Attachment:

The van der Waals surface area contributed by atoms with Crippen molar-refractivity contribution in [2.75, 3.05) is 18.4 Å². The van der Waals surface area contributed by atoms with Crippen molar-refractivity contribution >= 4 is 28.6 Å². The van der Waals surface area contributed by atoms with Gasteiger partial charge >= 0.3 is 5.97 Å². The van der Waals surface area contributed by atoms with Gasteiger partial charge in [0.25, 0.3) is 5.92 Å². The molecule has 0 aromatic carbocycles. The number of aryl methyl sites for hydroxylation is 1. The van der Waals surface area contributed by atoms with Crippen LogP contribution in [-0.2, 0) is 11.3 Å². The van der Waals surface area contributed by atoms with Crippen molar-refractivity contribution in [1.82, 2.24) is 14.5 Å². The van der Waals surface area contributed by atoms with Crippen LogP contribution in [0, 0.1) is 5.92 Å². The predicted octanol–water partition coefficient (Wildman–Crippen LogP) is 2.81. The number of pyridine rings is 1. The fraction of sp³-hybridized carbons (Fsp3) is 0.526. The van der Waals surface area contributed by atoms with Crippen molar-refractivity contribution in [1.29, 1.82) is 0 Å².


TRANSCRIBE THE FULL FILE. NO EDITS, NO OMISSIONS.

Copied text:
The van der Waals surface area contributed by atoms with Crippen molar-refractivity contribution in [2.75, 3.05) is 18.4 Å². The van der Waals surface area contributed by atoms with Crippen molar-refractivity contribution >= 4 is 28.6 Å². The van der Waals surface area contributed by atoms with Gasteiger partial charge >= 0.3 is 5.97 Å². The van der Waals surface area contributed by atoms with Gasteiger partial charge in [0.25, 0.3) is 5.92 Å². The molecule has 0 aromatic carbocycles. The number of aryl methyl sites for hydroxylation is 1. The van der Waals surface area contributed by atoms with Crippen LogP contribution in [-0.2, 0) is 11.3 Å². The van der Waals surface area contributed by atoms with Crippen molar-refractivity contribution in [1.82, 2.24) is 14.5 Å². The van der Waals surface area contributed by atoms with Crippen LogP contribution in [0, 0.1) is 5.92 Å². The predicted octanol–water partition coefficient (Wildman–Crippen LogP) is 2.81. The number of pyridine rings is 1. The fraction of sp³-hybridized carbons (Fsp3) is 0.526. The van der Waals surface area contributed by atoms with Crippen molar-refractivity contribution in [1.29, 1.82) is 0 Å².